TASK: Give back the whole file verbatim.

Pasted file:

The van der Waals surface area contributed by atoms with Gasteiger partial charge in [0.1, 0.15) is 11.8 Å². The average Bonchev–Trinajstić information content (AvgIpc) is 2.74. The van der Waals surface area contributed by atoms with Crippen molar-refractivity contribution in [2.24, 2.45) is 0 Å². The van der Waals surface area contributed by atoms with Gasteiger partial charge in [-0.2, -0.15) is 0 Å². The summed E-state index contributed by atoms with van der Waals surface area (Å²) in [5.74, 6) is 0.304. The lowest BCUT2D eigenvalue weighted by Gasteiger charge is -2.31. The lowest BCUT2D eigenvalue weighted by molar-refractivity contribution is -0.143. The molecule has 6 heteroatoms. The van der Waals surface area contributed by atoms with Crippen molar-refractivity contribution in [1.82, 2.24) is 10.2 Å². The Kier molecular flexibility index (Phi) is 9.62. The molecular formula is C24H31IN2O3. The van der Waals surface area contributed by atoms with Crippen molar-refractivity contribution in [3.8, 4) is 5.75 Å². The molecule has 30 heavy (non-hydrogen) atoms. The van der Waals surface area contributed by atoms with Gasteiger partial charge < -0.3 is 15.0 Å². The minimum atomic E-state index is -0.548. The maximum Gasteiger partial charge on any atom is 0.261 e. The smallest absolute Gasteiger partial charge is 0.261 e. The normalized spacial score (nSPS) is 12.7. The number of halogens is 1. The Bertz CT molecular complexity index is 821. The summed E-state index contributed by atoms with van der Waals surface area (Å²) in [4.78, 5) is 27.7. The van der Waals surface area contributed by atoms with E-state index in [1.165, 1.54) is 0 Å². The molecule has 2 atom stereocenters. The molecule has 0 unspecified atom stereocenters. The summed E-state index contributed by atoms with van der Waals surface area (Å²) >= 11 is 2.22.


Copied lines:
The van der Waals surface area contributed by atoms with Gasteiger partial charge in [0.1, 0.15) is 11.8 Å². The average Bonchev–Trinajstić information content (AvgIpc) is 2.74. The van der Waals surface area contributed by atoms with Crippen molar-refractivity contribution in [2.24, 2.45) is 0 Å². The van der Waals surface area contributed by atoms with Gasteiger partial charge in [-0.2, -0.15) is 0 Å². The summed E-state index contributed by atoms with van der Waals surface area (Å²) in [5.74, 6) is 0.304. The lowest BCUT2D eigenvalue weighted by Gasteiger charge is -2.31. The lowest BCUT2D eigenvalue weighted by molar-refractivity contribution is -0.143. The molecule has 6 heteroatoms. The van der Waals surface area contributed by atoms with Crippen molar-refractivity contribution in [1.82, 2.24) is 10.2 Å². The Kier molecular flexibility index (Phi) is 9.62. The molecular formula is C24H31IN2O3. The van der Waals surface area contributed by atoms with Crippen molar-refractivity contribution in [3.8, 4) is 5.75 Å². The molecule has 30 heavy (non-hydrogen) atoms. The van der Waals surface area contributed by atoms with Gasteiger partial charge < -0.3 is 15.0 Å². The minimum atomic E-state index is -0.548. The maximum Gasteiger partial charge on any atom is 0.261 e. The smallest absolute Gasteiger partial charge is 0.261 e. The normalized spacial score (nSPS) is 12.7. The number of halogens is 1. The Bertz CT molecular complexity index is 821. The summed E-state index contributed by atoms with van der Waals surface area (Å²) in [4.78, 5) is 27.7. The van der Waals surface area contributed by atoms with E-state index in [1.165, 1.54) is 0 Å². The molecule has 2 atom stereocenters. The molecule has 0 unspecified atom stereocenters. The summed E-state index contributed by atoms with van der Waals surface area (Å²) >= 11 is 2.22.